Diva resurgence

Didn’t you hear? The catfight is so hot right now – what with that video of those Miami cheerleaders beating each other up and da-da-da-da-da. It’s, like, totally awesome to watch hot chicks butting heads. So you can imagine our excitement when the two greatest “divas” in the world, blessed-with-a-seven-octave-vocal-range Mariah Carey and the Queen of Pop herself, Madonna, decided to release their new albums within weeks of each other. Will the claws come out? Of course they will – divas don’t come with retractable claws.

Just as chic, 2008 marks the comeback of those babealicious divas. We’re celebrating by mixing the returns with the new generation of divas. Who’ll be next in the madness of super-popular, multiplatinum, too-many-number-ones-to-count? We’re not sure, but we’re guessing it won’t be Ashlee Simpson or Heidi Montag.

Mariah Carey
LABEL: Island Records

After her post-“Glitter” mental breakdown, Mariah Carey checked into a hospital to rest up and rebuild herself. After a short stay, she pulled it together and kicked out “Emancipation of Mimi,” which grabbed a Grammy for Best Contemporary R&B Album and gave birth to several singles, including two chart-toppers, “We Belong Together” and “Don’t Forget About Us.” We liked this new Mariah’s self-empowering attitude.

The diva’s anticipated re-comeback “E=MC2” may very well feel like Mariah’s second album, because she’s shouting the same “new-me” attitude on her next set of tracks. The album has already produced “Touch My Body,” which rocketed to the top of the Billboard Hot 100, becoming Carey’s 18th number one single.

Miss Mimi brings exactly what we expect to “E=MC2,” a stunning voice that is capable of whistling higher than even dogs can hear (in a good way). Featuring collaborations with Young Jeezy, T-Pain and Damian Marley, Carey seems determined to keep her place at the top of the charts.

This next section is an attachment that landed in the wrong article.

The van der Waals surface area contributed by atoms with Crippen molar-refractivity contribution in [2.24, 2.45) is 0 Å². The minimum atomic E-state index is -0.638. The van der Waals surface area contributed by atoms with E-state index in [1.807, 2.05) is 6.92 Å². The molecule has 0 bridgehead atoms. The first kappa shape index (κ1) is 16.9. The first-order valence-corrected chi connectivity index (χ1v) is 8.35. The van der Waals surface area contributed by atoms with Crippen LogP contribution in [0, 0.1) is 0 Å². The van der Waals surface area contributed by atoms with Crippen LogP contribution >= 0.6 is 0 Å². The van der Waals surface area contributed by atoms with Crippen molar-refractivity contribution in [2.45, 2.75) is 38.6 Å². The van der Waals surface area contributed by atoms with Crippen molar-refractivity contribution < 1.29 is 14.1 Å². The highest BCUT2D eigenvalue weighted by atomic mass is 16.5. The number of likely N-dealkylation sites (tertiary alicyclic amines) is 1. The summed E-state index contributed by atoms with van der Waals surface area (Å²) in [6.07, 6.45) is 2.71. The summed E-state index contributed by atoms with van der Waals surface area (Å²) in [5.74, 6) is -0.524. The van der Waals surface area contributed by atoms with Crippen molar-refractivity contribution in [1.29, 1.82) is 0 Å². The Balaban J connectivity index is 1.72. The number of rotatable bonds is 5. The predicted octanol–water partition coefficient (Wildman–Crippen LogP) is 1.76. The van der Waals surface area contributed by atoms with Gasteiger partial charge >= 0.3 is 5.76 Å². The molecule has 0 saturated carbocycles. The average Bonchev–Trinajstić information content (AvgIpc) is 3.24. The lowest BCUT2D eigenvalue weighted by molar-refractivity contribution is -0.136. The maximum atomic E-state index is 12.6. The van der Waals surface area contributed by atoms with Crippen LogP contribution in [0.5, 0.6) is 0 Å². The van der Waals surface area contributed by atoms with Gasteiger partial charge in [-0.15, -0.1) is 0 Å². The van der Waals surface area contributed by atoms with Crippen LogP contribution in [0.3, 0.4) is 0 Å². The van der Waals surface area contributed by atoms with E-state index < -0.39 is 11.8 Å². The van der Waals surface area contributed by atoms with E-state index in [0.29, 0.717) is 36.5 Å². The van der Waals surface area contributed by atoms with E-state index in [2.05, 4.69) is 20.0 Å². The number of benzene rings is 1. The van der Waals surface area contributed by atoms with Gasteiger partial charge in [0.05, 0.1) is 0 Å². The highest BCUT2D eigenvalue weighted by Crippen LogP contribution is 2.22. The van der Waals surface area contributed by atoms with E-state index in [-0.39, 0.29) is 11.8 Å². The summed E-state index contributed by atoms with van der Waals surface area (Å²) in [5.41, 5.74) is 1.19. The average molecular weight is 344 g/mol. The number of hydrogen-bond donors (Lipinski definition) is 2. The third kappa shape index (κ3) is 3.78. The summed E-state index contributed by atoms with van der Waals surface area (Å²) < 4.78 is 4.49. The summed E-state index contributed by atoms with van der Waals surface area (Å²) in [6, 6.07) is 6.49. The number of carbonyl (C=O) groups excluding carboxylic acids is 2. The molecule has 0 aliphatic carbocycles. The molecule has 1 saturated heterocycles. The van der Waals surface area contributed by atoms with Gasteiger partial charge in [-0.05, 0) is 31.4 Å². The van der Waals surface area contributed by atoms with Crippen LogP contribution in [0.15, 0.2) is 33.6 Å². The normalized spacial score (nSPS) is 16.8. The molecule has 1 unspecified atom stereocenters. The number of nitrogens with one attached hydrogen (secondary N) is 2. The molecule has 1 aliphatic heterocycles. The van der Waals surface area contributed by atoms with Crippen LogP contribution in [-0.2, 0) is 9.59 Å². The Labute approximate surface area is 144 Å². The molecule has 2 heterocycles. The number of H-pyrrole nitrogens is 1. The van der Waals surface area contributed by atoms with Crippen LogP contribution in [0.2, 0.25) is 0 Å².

The album, as a whole, lacks unification. As expected, it is a compilation of possible Carey number ones. She favors soulful R&B and pop beats, but also experiments with Gospel and Reggae rhythms, as in the track “Cruise Control.”

It seems like the album is delivered with two separate themes. First, Mariah touts her “bad girl” side, busting out things “to feature my hips” in “Migrate” featuring T-Pain. The other theme is Mariah’s emotional strength and perseverance that provides a glimpse “inside the private hell we built” in her earlier marriage to Tommy Mottola.

Overall, the album is strongest when Mimi sticks to the basics. Tracks like “I’ll Be Lovin’ You Long Time” are catchy, but overdone. The layers of sound editing and electronic synthesis result in a sound that’s far cheaper than the Mariah we once knew.

John Sand

ALBUM: Hard Candy
LABEL: WEA/Reprise

Let’s face it: Madonna is awesome. There is nobody on this planet cooler than Madonna. She foresees and dictates trends, she saves the world, she studies ancient Jewish mysticism and she has a small arthropod species named after her. Oh, and she just beat Elvis as the artist with the most top ten hits in history. Pretty badass, Madge. So, of course, the whole world is on its toes, waiting with bated breath for her latest musical offering, “Hard Candy.”

But here’s the deal. “Hard Candy” is under closer wraps than Suri Cruise, and it has yet to officially leak before its April 28 release date. Madge even addresses the mounting anticipation with her so-naughty advertising campaign for the album: “Are you getting Hard (Candy)?”